In 2012, AIGA replaced all its competitions with a single competition called "Cased"[14] (formerly called "Justified"[15]). The stated aim of the competition is to demonstrate "the collective success and impact of the design profession by celebrating the best in contemporary design through case studies".[14]

50 Books/50 Covers[edit]

Between 1941 and 2011, AIGA sponsored a juried contest for the 50 best designed books published in the previous year, entitled "50 Books/50 Covers". Jurors included booksellers, book publishers, and designers such as George Salter.[16]

On February 17, 2012, AIGA announced that it would cease organizing the contest and that future contests would be organized by Design Observer.[17] This move has been criticized.[18]


The 365 was an annual design competition for all graphic design other than book design.[18] The last original "365" competition was organized in 2011,[19] after which it was replaced by the "Cased" competition. Starting in 2022, AIGA reintroduced 365: AIGA Year in Design [20]


AIGA organized two conferences, the AIGA Design Conference and GAIN: AIGA Design and Business Conference. Both conferences were held biennially and the two were held in alternating years. The first AIGA Design Conference took place in Boston, Massachusetts in 1985.[21] Beginning in 2016, the AIGA Design Conference will be held annually with the 2016 conference held in Las Vegas.[22] Since 2016, conferences have been hosted by Roman Mars.[23][3]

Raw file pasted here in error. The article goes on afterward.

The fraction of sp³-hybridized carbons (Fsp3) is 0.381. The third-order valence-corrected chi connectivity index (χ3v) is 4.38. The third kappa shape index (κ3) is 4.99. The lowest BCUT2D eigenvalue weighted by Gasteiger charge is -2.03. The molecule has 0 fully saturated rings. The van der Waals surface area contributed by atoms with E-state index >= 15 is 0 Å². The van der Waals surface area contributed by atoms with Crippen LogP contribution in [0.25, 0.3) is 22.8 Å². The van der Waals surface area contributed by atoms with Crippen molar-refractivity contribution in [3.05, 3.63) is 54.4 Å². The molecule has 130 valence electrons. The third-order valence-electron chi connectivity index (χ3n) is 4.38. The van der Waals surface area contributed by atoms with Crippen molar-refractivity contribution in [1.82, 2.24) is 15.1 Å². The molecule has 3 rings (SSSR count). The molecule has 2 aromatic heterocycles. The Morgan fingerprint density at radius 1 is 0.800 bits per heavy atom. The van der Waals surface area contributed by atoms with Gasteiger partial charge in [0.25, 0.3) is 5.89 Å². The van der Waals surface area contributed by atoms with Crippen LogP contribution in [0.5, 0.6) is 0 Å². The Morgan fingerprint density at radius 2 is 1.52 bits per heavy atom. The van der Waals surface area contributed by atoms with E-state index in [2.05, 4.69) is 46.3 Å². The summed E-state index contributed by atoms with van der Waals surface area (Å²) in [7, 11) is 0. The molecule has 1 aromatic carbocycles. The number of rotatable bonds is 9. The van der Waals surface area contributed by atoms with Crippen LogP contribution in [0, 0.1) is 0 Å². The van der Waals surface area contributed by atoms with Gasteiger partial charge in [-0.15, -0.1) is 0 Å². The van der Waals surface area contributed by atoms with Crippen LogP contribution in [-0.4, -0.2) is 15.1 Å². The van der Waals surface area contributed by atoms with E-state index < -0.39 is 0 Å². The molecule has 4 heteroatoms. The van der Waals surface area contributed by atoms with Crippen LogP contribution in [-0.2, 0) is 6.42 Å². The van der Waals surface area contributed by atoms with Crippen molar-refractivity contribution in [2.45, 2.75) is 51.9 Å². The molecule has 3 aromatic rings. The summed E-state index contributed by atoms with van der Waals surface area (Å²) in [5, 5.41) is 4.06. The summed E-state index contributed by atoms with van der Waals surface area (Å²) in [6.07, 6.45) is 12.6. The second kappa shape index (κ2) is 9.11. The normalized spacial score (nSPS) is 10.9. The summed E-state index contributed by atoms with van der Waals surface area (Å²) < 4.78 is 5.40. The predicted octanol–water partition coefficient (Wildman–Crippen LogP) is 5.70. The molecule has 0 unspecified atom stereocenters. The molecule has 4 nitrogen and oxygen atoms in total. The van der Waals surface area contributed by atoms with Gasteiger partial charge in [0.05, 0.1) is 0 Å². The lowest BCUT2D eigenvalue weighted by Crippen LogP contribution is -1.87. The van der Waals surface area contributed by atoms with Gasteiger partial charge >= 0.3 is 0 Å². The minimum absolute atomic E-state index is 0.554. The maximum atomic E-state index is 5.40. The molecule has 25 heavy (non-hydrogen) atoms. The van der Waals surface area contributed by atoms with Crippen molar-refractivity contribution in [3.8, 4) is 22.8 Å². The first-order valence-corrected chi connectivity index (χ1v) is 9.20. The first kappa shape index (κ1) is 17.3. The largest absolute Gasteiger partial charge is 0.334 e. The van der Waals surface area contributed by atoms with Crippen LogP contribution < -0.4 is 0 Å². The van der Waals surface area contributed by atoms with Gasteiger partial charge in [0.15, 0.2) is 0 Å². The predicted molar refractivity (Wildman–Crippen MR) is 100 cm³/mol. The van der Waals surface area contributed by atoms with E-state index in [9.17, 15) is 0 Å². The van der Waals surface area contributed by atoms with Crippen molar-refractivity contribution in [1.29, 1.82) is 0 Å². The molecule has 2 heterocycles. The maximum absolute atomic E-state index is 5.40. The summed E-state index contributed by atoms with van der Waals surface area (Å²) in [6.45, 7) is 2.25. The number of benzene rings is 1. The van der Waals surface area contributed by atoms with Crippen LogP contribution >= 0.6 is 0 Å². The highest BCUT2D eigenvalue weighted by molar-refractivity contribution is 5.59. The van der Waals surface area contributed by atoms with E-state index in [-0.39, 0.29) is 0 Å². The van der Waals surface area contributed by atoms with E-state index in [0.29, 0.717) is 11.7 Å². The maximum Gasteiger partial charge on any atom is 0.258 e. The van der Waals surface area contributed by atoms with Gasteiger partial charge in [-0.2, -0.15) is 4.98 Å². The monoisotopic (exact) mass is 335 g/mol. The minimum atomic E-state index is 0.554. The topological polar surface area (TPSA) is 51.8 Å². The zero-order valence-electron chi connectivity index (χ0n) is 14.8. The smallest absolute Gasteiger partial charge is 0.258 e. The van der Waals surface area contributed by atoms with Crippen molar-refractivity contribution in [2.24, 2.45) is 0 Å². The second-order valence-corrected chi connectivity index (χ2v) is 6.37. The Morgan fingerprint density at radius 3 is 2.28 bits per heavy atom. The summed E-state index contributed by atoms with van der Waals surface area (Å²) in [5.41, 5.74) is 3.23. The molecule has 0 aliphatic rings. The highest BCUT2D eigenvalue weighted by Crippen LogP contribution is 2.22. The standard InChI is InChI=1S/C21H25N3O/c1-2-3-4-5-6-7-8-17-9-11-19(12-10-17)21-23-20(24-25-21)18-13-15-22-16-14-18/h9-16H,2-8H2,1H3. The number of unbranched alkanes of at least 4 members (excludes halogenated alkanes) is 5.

National board members[edit]

As of 2022, the national board consists of[24]

  • Manuhuia Barcham (President)
  • Frances Yllana (Secretary)
  • Sherra Bell (President's Council Chair)
  • Sheharazad Fleming
  • Oen Hammonds
  • Isaiah Steinfeld
  • Xouchee Moua
  • Eileen Prado
  • Anna Thomsen
  • Maribeth Kradel-Weitzel
  • Cesar Rivera
  • Elise Roy
  • Art Taylor
  • Victor Davila


Between 2005 and 2009, AIGA was briefly a member of Icograda (now called Ico-D). In 2010, it withdrew from the international organization, citing financial reasons.[25]

International membership[edit]

AIGA opened up membership beyond local chapters in 2014, for creative professionals living and working outside of the US.[citation needed]



In 1947 AIGA started publishing the AIGA Journal of Graphic Design (ISSN 0736-5322),[26] which in 2000 was renamed Trace: AIGA Journal of Design (ISSN 1471-3497).[27] The journal ceased publication in 2003.[28]

Between 2000 and 2003, AIGA published Loop: AIGA Journal of Interaction Design Education, an “interactive, web-based” research journal on interaction and visual interface design co-sponsored by Virginia Commonwealth University’s Center for Design Studies.[29]

Between 2004 and 2011, AIGA published Voice: AIGA Journal of Design, “an online publication for the discussion of design matters” listing Steven Heller as its editor.[30][31] Although the journal was stated in “What AIGA is doing and why”[32] and had been cited in scholarly research,[33][34] after AIGA revamped its website in May 2011,[35] it was subsumed under AIGA’s main site and ceased to exist as a distinct entity.